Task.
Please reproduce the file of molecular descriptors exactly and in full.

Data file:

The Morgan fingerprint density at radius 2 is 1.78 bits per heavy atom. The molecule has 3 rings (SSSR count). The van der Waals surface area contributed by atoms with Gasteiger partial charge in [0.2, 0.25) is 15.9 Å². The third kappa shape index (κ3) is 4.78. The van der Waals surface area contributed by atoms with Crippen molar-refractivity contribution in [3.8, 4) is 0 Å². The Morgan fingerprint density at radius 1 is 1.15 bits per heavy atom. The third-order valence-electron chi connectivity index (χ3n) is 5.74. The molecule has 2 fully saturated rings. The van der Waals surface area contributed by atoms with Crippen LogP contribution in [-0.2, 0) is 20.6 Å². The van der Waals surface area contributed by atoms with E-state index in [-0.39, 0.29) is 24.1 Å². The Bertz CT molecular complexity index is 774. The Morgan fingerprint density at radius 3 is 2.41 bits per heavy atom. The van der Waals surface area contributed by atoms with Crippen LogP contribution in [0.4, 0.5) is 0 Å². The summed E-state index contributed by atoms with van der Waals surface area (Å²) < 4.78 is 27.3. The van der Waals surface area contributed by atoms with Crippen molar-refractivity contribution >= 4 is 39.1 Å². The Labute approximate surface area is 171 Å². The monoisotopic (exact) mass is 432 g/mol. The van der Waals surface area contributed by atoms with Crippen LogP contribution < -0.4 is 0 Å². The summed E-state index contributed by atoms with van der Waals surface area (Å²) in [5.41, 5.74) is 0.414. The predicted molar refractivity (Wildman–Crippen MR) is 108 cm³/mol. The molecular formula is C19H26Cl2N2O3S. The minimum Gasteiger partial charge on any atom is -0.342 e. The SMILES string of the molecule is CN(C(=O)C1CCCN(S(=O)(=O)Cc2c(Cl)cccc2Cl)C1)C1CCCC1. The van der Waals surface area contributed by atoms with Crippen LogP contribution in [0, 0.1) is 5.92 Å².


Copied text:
The Morgan fingerprint density at radius 2 is 1.78 bits per heavy atom. The molecule has 3 rings (SSSR count). The van der Waals surface area contributed by atoms with Gasteiger partial charge in [0.2, 0.25) is 15.9 Å². The third kappa shape index (κ3) is 4.78. The van der Waals surface area contributed by atoms with Crippen molar-refractivity contribution in [3.8, 4) is 0 Å². The Morgan fingerprint density at radius 1 is 1.15 bits per heavy atom. The third-order valence-electron chi connectivity index (χ3n) is 5.74. The molecule has 2 fully saturated rings. The van der Waals surface area contributed by atoms with Crippen LogP contribution in [-0.2, 0) is 20.6 Å². The van der Waals surface area contributed by atoms with E-state index in [-0.39, 0.29) is 24.1 Å². The Bertz CT molecular complexity index is 774. The Morgan fingerprint density at radius 3 is 2.41 bits per heavy atom. The van der Waals surface area contributed by atoms with Crippen LogP contribution in [0.4, 0.5) is 0 Å². The summed E-state index contributed by atoms with van der Waals surface area (Å²) < 4.78 is 27.3. The van der Waals surface area contributed by atoms with Crippen molar-refractivity contribution >= 4 is 39.1 Å². The Labute approximate surface area is 171 Å². The monoisotopic (exact) mass is 432 g/mol. The van der Waals surface area contributed by atoms with Crippen LogP contribution < -0.4 is 0 Å². The summed E-state index contributed by atoms with van der Waals surface area (Å²) in [5.41, 5.74) is 0.414. The predicted molar refractivity (Wildman–Crippen MR) is 108 cm³/mol. The molecular formula is C19H26Cl2N2O3S. The minimum Gasteiger partial charge on any atom is -0.342 e. The SMILES string of the molecule is CN(C(=O)C1CCCN(S(=O)(=O)Cc2c(Cl)cccc2Cl)C1)C1CCCC1. The van der Waals surface area contributed by atoms with Crippen LogP contribution in [0, 0.1) is 5.92 Å².